How federal politicians can regain their integrity
Published by Inside Story, Friday 29 March
Australians are losing faith in politicians, politics and even democracy itself — and is it any wonder? Another day, another political scandal. Today it’s One Nation caught apparently soliciting donations from the American gun lobby. What will it be tomorrow?
Not only do we not trust politicians to “do the right thing,” but 85 per cent of Australians think at least some federal politicians are corrupt. Whether MPs deserve this cynicism and suspicion is almost beside the point; they need to act to win back the trust of the people. And not just for the sake of their jobs: over time, a widespread loss of trust in political institutions can undermine representative democracy itself.
While there are many causes of this decline in trust, one important factor is a growing sense that people in government look after their own interests, or those of powerful groups, rather than the public interest. Public cynicism is fed when parliamentarians abuse their entitlements, accept lobbying roles after they leave politics, or receive benefits from groups seeking to influence policy.
Federal politicians have accepted at least fifty-five corporate-sponsored overseas trips since 2010, according to an analysis of politicians’ disclosures by the Australian Strategic Policy Institute. About 68 per cent of federal ministers and shadow ministers have declared corporate-sponsored hospitality (events or travel), and 7 per cent have accepted overseas trips sponsored by a foreign government or agency. Such hospitality can create an actual or perceived conflict of interest.
Clear rules on conflicts of interest should apply to all federal parliamentarians. A code of conduct for federal MPs should set a standard that the public, the media and parliament can hold elected officials to. And the code should be independently administered to build public confidence that it is followed and respected.
Many Australians suspect that interest groups with the resources or connections to lobby or donate to politicians get special treatment. They’re right to be concerned — sometimes bad policy is made, or good policy dropped, because powerful groups have too much say.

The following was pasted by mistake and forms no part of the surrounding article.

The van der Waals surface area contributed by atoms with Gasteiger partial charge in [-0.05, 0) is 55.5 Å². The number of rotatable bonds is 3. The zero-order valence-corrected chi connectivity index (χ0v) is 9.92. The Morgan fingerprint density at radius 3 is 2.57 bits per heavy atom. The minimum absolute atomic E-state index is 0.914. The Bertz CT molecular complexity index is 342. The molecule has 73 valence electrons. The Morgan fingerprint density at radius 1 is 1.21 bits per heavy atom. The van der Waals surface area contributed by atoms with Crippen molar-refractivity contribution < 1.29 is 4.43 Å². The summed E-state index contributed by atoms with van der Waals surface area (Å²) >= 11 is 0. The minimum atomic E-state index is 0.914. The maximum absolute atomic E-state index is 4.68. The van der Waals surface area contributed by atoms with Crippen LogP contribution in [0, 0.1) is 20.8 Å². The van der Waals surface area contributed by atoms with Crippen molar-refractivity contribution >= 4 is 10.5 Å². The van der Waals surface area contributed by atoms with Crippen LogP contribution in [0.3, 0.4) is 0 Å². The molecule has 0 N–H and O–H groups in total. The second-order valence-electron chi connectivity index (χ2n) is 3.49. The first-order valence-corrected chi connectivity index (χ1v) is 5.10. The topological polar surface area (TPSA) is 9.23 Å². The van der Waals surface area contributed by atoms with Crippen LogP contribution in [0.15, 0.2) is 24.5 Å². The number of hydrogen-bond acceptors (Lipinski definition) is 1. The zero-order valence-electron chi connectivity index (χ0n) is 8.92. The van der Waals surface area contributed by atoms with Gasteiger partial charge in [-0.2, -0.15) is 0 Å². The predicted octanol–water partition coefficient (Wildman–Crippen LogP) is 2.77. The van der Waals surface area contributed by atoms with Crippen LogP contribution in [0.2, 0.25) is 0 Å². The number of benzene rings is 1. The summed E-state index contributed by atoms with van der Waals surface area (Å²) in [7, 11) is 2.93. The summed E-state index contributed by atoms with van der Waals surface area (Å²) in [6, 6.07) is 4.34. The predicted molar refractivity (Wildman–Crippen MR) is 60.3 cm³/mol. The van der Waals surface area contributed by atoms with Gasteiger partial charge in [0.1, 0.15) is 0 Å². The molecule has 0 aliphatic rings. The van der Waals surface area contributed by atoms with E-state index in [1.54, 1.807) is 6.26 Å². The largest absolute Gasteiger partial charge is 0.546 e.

Many other democracies have stronger rules on political donations and lobbying, designed to keep that special-interest influence in check. Most OECD countries restrict political donations or expenditure (or both). Australia does not. As a result, our political system seems to rely on private funding to a much greater extent than do those of other developed nations. Capping expenditure on political advertising during election campaigns would help to limit the influence of money in politics, and would slow the arms race between political parties for more and more donations.
Sunlight is the best disinfectant when it comes to tackling special-interest influence on policy. The federal government should make political donations and lobbying more transparent, so that the public, media and parliament itself can better scrutinise policymaking. It should lower the donations disclosure threshold, require political parties to aggregate donations below the threshold, and introduce real-time disclosure. We should know who donates the big dollars to political parties, and we should know it when it matters — in the lead-up to an election.
Australians should also know whom their ministers are meeting with, and not meeting with, when they’re developing policy. Publishing ministerial diaries and registering lobbyists with privileged behind-the-scenes access to Parliament House would give voters much better information about lobbying and the chance to speak up if they feel their voices aren’t being heard.
The federal regime for investigating corruption in the public sector and political establishment is also weak. Several bodies have oversight of different parts of the system, but their scope and powers leave significant gaps.
Recognising this, the Morrison government announced in December that it would establish a Commonwealth Integrity Commission. This is a step in the right direction, but it won’t help restore public trust in politicians and public officials unless it is well designed, adequately resourced, and supported by broader institutional reforms.
The government’s initial proposal has significant flaws. The new commission should have capacity to receive and investigate tip-offs. It should be empowered to investigate corrupt and high-risk misconduct. And it must be able to inform the public of its findings.
Most comparable countries have stronger integrity regimes than ours, as do all Australian states and territories. Most states have introduced controls on money in politics and are more transparent about ministers’ interactions with interest groups. Every state has an integrity or anti‑corruption commission and a code of conduct for members of parliament.
These state government initiatives show that reforms to boost transparency and accountability in policymaking are politically possible and can enhance democratic accountability without creating a substantial administrative burden. It’s time for federal politicians to get their integrity back.